US coronavirus doctors 'told to wear trash bags' as safety supplies run low

27 March 2020, 14:46

Doctors report running out of supplies as 'cascades' of patients rushed in
Doctors report running out of supplies as 'cascades' of patients rushed in. Picture: PA
Rachael Kennedy

By Rachael Kennedy

US healthcare workers fighting coronavirus have described "rationing" critical supplies as they treat "cascades" of patients "gasping for air" behind glass amid the worsening pandemic.

Emergency nurse Valerie Gruhn said on Thursday - hours after the US overtook China to become the worst-hit nation in the world - that her colleagues' faces likened those seen "on the field when working in Ebola or in war zones".

She described her department being "converted into closed glass doors with people behind them gasping for air" and how most medics had "never signed up for this".

Written on their faces, she said: "It's fear, it's exhaustion, it's grief."

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"They were not trained for it, not professionally and even less mentally.

"American healthcare providers are not used to making choices due to scarcity, and now, as our [personal protective equipment] supply dwindles and ventilators are becoming scarce for our patients, we are forced to make decisions that will either end the life of a patient or our own."

READ MORE: New York doctor who survived Ebola reveals just how afraid he is of coronavirus

Meanwhile on Thursday, a critical care doctor in Miami, Florida, said she had been told to wear "trash bags" in place of medical gowns due to lacking supplies.

Natalia Solenkova wrote on Twitter: "To cover the back - put the trash bag around your neck and tie down the ends. Modern doctor's superhero cape."

READ MORE: Boris Johnson tests positive for coronavirus

It comes as the US Senate agreed to a record $2.2 trillion (£1.8 trillion) emergency package to help prop up struggling businesses and unemployed Americans this week.

In New York state, the epicentre of the domestic outbreak, a hundred deaths were reported in a day, with Governor Andrew Cuomo warning there was more to come as critically ill patients succumb to the disease.

READ MORE: 'Unusual' last request to NHS doctor before coronavirus patient put on ventilator

The US is now dangerously edging closer to realising fears of its healthcare systems becoming overwhelmed in similar scenarios seen in Italy and Spain.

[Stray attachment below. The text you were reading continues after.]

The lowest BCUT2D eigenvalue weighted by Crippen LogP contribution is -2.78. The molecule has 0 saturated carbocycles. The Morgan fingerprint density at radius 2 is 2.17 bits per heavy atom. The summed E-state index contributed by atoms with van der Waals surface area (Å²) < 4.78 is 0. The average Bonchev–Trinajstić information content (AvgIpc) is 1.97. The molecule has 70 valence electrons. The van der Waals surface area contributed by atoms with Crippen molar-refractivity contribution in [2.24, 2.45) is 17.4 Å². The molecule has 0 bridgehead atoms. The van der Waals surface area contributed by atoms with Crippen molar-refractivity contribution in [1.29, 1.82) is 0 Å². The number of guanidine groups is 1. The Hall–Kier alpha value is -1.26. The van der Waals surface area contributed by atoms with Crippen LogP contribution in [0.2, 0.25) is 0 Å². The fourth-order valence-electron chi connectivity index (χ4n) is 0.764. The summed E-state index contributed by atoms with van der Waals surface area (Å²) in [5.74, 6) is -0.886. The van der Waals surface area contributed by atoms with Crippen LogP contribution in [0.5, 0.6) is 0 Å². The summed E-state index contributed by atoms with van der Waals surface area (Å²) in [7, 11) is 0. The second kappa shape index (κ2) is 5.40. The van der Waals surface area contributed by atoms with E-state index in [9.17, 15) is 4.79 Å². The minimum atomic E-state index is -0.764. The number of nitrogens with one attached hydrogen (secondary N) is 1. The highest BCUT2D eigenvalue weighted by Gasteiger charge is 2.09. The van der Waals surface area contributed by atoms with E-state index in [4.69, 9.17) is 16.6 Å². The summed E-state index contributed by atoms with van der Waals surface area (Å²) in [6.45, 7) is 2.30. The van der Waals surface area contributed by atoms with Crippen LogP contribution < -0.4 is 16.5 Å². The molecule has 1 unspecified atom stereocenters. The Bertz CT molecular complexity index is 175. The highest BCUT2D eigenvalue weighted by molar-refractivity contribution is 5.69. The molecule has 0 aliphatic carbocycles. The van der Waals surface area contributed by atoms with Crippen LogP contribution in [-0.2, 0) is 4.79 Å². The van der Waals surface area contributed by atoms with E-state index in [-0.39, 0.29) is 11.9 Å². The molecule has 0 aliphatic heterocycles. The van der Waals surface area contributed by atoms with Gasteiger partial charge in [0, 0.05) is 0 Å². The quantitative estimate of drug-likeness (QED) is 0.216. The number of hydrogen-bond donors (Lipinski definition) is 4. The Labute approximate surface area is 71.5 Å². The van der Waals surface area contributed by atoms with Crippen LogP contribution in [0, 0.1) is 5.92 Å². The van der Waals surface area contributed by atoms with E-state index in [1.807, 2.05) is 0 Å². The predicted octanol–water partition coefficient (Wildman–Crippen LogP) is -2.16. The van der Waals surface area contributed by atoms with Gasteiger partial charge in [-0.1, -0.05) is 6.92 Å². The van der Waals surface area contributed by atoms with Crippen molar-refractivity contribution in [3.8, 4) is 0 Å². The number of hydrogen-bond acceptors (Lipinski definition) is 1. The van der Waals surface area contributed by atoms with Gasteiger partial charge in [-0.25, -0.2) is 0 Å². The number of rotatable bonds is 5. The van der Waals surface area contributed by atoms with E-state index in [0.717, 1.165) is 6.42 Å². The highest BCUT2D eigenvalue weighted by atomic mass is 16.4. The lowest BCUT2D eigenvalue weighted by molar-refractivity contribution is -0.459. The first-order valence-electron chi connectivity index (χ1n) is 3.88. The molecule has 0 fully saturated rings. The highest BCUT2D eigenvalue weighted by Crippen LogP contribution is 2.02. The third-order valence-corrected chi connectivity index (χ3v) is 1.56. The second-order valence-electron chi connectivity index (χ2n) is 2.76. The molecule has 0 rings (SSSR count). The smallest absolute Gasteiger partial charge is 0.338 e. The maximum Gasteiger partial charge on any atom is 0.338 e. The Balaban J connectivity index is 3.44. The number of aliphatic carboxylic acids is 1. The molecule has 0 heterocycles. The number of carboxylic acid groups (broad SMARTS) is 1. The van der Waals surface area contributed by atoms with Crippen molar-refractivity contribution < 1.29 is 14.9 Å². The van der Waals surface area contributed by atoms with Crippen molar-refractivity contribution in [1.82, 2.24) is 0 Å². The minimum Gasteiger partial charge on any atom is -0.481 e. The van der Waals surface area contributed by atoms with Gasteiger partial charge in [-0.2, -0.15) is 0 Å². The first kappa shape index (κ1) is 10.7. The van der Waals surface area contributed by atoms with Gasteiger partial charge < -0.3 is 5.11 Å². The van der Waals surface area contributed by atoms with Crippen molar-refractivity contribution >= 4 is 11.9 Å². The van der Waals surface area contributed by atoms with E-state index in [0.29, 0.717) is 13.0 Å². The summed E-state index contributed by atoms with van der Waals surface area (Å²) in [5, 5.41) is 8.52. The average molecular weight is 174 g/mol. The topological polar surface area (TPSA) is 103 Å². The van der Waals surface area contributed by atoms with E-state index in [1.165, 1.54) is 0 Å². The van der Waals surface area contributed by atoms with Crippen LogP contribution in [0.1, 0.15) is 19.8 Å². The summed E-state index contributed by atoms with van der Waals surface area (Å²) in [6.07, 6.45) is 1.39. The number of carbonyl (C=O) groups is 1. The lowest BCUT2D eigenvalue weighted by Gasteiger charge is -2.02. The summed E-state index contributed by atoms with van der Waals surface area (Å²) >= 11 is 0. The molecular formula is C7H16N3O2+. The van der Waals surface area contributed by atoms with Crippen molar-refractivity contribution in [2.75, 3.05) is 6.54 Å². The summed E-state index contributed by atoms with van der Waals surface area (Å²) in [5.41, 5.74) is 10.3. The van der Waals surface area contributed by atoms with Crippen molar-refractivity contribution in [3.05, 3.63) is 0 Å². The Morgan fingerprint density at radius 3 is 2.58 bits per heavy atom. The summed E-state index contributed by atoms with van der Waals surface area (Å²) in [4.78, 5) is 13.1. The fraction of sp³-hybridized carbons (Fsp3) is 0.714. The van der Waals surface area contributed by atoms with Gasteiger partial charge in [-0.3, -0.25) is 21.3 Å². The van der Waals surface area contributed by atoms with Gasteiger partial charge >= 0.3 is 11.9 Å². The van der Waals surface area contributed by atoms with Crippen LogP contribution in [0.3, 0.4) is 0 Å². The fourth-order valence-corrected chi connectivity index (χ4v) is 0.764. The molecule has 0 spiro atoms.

Craig Spencer, the director of global health in emergency medicine at New York Presbyterian Hospital, said earlier in the week his hospital had become "all COVID".

READ MORE: Healthcare workers reveal facial sores after wearing protective gear for hours on end

On Friday, he said his colleague had just shared a story of a "healthy 49-year-old who was diagnosed with Covid-19 and died in a chair in the emergency room (ER)."

He said: "Our ER's and [intensive care units] are filling up, despite what you hear at task force updates.

"We are not near the end of this. We are hardly at the beginning."

READ MORE: Madrid doctor battling coronavirus 'with push-ups' reveals effect of disease on his lungs

A New York-based internal medicine resident called Meredith said that Thursday was "the worst day anyone has ever seen" and predicted that Friday would "be worse".

She said: "We are on the precipice of rationing...Floor beds were converted to ICU beds on the fly as a cascade of patients in the [emergency department] and on the floor required emergent intubation."

"Staffing these beds requires incredible resources. Hard to say which will run out first - staffing, physical beds, ventilators, or other life support devices."

By Friday, Meredith said she had experienced "another onslaught" during her latest shift, and said the physical, emotional and mental health of the nursing staff had been "pushed to the brink."

READ MORE: M&S bank worker who 'didn't want to waste NHS time' dies alone in isolation

According to the Washington Post, the emergency services in New York City alone received 6,406 calls on Thursday - the highest number ever recorded in the city, which it said surpassed the record set on 11 September, 2001.

The US now has more than 85,000 confirmed cases of Covid-19 - ahead of China, Italy and Spain, while more than 1,200 people have lost their lives to the disease.

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